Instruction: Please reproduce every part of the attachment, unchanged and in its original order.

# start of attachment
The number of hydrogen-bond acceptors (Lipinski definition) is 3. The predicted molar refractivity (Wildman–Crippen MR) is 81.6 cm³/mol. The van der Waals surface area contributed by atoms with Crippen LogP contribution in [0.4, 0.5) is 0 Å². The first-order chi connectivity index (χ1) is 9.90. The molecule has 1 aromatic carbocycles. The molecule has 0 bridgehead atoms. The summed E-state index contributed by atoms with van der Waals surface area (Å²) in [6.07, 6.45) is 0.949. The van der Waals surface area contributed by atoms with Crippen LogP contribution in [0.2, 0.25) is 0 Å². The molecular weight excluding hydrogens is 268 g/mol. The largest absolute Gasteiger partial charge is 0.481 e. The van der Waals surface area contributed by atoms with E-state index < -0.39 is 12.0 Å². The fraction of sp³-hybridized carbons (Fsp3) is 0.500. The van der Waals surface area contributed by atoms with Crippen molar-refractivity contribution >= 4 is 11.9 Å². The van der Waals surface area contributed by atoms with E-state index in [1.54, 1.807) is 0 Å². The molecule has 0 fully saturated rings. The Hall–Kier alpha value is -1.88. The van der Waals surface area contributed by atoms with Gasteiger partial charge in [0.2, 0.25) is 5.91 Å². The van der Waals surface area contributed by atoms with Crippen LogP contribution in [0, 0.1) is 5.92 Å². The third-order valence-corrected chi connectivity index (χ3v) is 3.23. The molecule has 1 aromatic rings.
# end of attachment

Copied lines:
The number of hydrogen-bond acceptors (Lipinski definition) is 3. The predicted molar refractivity (Wildman–Crippen MR) is 81.6 cm³/mol. The van der Waals surface area contributed by atoms with Crippen LogP contribution in [0.4, 0.5) is 0 Å². The first-order chi connectivity index (χ1) is 9.90. The molecule has 1 aromatic carbocycles. The molecule has 0 bridgehead atoms. The summed E-state index contributed by atoms with van der Waals surface area (Å²) in [6.07, 6.45) is 0.949. The van der Waals surface area contributed by atoms with Crippen LogP contribution in [0.2, 0.25) is 0 Å². The molecular weight excluding hydrogens is 268 g/mol. The largest absolute Gasteiger partial charge is 0.481 e. The van der Waals surface area contributed by atoms with E-state index < -0.39 is 12.0 Å². The fraction of sp³-hybridized carbons (Fsp3) is 0.500. The van der Waals surface area contributed by atoms with Crippen molar-refractivity contribution >= 4 is 11.9 Å². The van der Waals surface area contributed by atoms with E-state index in [1.54, 1.807) is 0 Å². The molecule has 0 fully saturated rings. The Hall–Kier alpha value is -1.88. The van der Waals surface area contributed by atoms with Gasteiger partial charge in [0.2, 0.25) is 5.91 Å². The van der Waals surface area contributed by atoms with Crippen LogP contribution in [0, 0.1) is 5.92 Å². The third-order valence-corrected chi connectivity index (χ3v) is 3.23. The molecule has 1 aromatic rings.